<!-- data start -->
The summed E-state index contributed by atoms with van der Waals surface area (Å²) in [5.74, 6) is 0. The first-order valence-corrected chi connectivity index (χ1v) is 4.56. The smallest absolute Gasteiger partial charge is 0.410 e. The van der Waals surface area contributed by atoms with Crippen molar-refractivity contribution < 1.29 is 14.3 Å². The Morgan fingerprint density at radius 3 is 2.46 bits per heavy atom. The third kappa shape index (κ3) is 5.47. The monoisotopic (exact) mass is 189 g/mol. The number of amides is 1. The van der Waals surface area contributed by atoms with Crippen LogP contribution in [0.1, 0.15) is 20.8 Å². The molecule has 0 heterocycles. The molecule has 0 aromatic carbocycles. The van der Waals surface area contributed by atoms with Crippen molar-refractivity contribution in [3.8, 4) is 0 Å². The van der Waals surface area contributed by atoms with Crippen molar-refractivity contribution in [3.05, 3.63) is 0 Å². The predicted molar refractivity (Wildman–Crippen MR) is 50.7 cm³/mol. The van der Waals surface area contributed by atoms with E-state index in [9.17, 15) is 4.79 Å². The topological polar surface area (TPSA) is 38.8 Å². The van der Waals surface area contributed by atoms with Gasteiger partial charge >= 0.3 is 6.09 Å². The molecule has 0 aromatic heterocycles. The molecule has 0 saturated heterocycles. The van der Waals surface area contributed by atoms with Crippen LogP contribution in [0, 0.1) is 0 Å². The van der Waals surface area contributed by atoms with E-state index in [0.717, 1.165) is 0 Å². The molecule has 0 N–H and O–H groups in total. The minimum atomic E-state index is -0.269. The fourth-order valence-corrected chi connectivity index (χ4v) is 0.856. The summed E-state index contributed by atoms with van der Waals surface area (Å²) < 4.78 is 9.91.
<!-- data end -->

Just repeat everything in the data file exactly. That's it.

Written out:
The summed E-state index contributed by atoms with van der Waals surface area (Å²) in [5.74, 6) is 0. The first-order valence-corrected chi connectivity index (χ1v) is 4.56. The smallest absolute Gasteiger partial charge is 0.410 e. The van der Waals surface area contributed by atoms with Crippen molar-refractivity contribution < 1.29 is 14.3 Å². The Morgan fingerprint density at radius 3 is 2.46 bits per heavy atom. The third kappa shape index (κ3) is 5.47. The monoisotopic (exact) mass is 189 g/mol. The number of amides is 1. The van der Waals surface area contributed by atoms with Crippen LogP contribution in [0.1, 0.15) is 20.8 Å². The molecule has 0 heterocycles. The molecule has 0 aromatic carbocycles. The van der Waals surface area contributed by atoms with Crippen molar-refractivity contribution in [3.8, 4) is 0 Å². The van der Waals surface area contributed by atoms with Crippen molar-refractivity contribution in [3.05, 3.63) is 0 Å². The predicted molar refractivity (Wildman–Crippen MR) is 50.7 cm³/mol. The van der Waals surface area contributed by atoms with E-state index in [9.17, 15) is 4.79 Å². The topological polar surface area (TPSA) is 38.8 Å². The van der Waals surface area contributed by atoms with Gasteiger partial charge >= 0.3 is 6.09 Å². The molecule has 0 aromatic heterocycles. The molecule has 0 saturated heterocycles. The van der Waals surface area contributed by atoms with Crippen LogP contribution in [0, 0.1) is 0 Å². The van der Waals surface area contributed by atoms with E-state index in [0.717, 1.165) is 0 Å². The molecule has 0 N–H and O–H groups in total. The minimum atomic E-state index is -0.269. The fourth-order valence-corrected chi connectivity index (χ4v) is 0.856. The summed E-state index contributed by atoms with van der Waals surface area (Å²) < 4.78 is 9.91.